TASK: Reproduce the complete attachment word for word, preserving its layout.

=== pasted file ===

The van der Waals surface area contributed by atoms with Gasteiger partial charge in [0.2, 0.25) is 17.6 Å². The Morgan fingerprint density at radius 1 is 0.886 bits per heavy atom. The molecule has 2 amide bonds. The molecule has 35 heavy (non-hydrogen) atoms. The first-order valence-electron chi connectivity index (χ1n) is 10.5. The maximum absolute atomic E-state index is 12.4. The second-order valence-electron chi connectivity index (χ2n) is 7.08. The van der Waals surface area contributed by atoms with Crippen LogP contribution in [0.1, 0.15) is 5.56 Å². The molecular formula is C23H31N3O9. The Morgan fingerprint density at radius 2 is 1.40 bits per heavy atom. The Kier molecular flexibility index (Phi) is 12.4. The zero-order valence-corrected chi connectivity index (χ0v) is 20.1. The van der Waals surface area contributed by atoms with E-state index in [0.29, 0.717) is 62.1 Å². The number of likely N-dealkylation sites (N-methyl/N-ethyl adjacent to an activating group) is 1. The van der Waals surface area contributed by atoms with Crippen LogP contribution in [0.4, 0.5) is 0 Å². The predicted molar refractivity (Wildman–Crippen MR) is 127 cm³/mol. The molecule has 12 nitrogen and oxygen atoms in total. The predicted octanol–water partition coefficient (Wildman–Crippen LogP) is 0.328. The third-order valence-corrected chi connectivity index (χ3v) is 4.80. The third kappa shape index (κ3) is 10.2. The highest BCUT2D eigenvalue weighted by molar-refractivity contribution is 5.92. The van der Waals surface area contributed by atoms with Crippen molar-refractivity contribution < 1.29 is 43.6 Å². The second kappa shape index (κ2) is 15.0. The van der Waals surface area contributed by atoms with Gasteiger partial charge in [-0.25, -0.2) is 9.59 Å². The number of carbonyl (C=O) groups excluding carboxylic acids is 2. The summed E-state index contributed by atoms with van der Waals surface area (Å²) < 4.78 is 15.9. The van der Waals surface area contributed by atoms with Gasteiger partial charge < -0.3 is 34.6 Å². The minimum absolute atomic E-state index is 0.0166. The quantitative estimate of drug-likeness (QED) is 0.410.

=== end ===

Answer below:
The van der Waals surface area contributed by atoms with Gasteiger partial charge in [0.2, 0.25) is 17.6 Å². The Morgan fingerprint density at radius 1 is 0.886 bits per heavy atom. The molecule has 2 amide bonds. The molecule has 35 heavy (non-hydrogen) atoms. The first-order valence-electron chi connectivity index (χ1n) is 10.5. The maximum absolute atomic E-state index is 12.4. The second-order valence-electron chi connectivity index (χ2n) is 7.08. The van der Waals surface area contributed by atoms with Crippen LogP contribution in [0.1, 0.15) is 5.56 Å². The molecular formula is C23H31N3O9. The Morgan fingerprint density at radius 2 is 1.40 bits per heavy atom. The Kier molecular flexibility index (Phi) is 12.4. The zero-order valence-corrected chi connectivity index (χ0v) is 20.1. The van der Waals surface area contributed by atoms with E-state index in [0.29, 0.717) is 62.1 Å². The number of likely N-dealkylation sites (N-methyl/N-ethyl adjacent to an activating group) is 1. The van der Waals surface area contributed by atoms with Crippen LogP contribution in [0.4, 0.5) is 0 Å². The predicted molar refractivity (Wildman–Crippen MR) is 127 cm³/mol. The molecule has 12 nitrogen and oxygen atoms in total. The predicted octanol–water partition coefficient (Wildman–Crippen LogP) is 0.328. The third-order valence-corrected chi connectivity index (χ3v) is 4.80. The third kappa shape index (κ3) is 10.2. The highest BCUT2D eigenvalue weighted by molar-refractivity contribution is 5.92. The van der Waals surface area contributed by atoms with Crippen molar-refractivity contribution < 1.29 is 43.6 Å². The second kappa shape index (κ2) is 15.0. The van der Waals surface area contributed by atoms with Gasteiger partial charge in [-0.25, -0.2) is 9.59 Å². The number of carbonyl (C=O) groups excluding carboxylic acids is 2. The summed E-state index contributed by atoms with van der Waals surface area (Å²) < 4.78 is 15.9. The van der Waals surface area contributed by atoms with Gasteiger partial charge < -0.3 is 34.6 Å². The minimum absolute atomic E-state index is 0.0166. The quantitative estimate of drug-likeness (QED) is 0.410.